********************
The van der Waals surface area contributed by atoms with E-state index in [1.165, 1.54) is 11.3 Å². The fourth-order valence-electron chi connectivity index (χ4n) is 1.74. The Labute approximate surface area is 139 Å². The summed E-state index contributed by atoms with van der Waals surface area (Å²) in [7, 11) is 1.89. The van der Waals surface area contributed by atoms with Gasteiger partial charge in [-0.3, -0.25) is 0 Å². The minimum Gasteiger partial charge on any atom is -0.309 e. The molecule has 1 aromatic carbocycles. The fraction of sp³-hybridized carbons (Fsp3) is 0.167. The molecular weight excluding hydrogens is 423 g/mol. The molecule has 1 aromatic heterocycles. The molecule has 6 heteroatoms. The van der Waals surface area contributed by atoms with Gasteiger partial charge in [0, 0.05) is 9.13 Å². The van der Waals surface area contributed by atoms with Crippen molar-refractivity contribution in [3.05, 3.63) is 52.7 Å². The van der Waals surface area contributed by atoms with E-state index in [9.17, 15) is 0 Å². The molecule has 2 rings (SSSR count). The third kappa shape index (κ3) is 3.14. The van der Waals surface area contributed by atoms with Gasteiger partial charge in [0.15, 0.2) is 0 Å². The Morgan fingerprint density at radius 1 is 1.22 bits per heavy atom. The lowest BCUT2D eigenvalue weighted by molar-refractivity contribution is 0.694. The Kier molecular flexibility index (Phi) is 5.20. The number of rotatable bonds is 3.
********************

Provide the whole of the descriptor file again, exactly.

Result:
The van der Waals surface area contributed by atoms with E-state index in [1.165, 1.54) is 11.3 Å². The fourth-order valence-electron chi connectivity index (χ4n) is 1.74. The Labute approximate surface area is 139 Å². The summed E-state index contributed by atoms with van der Waals surface area (Å²) in [7, 11) is 1.89. The van der Waals surface area contributed by atoms with Gasteiger partial charge in [-0.3, -0.25) is 0 Å². The minimum Gasteiger partial charge on any atom is -0.309 e. The molecule has 1 aromatic carbocycles. The fraction of sp³-hybridized carbons (Fsp3) is 0.167. The molecular weight excluding hydrogens is 423 g/mol. The molecule has 1 aromatic heterocycles. The molecule has 6 heteroatoms. The van der Waals surface area contributed by atoms with Gasteiger partial charge in [0, 0.05) is 9.13 Å². The van der Waals surface area contributed by atoms with Crippen molar-refractivity contribution in [3.05, 3.63) is 52.7 Å². The van der Waals surface area contributed by atoms with E-state index in [9.17, 15) is 0 Å². The molecule has 2 rings (SSSR count). The third kappa shape index (κ3) is 3.14. The van der Waals surface area contributed by atoms with Gasteiger partial charge in [0.15, 0.2) is 0 Å². The Morgan fingerprint density at radius 1 is 1.22 bits per heavy atom. The lowest BCUT2D eigenvalue weighted by molar-refractivity contribution is 0.694. The Kier molecular flexibility index (Phi) is 5.20. The number of rotatable bonds is 3.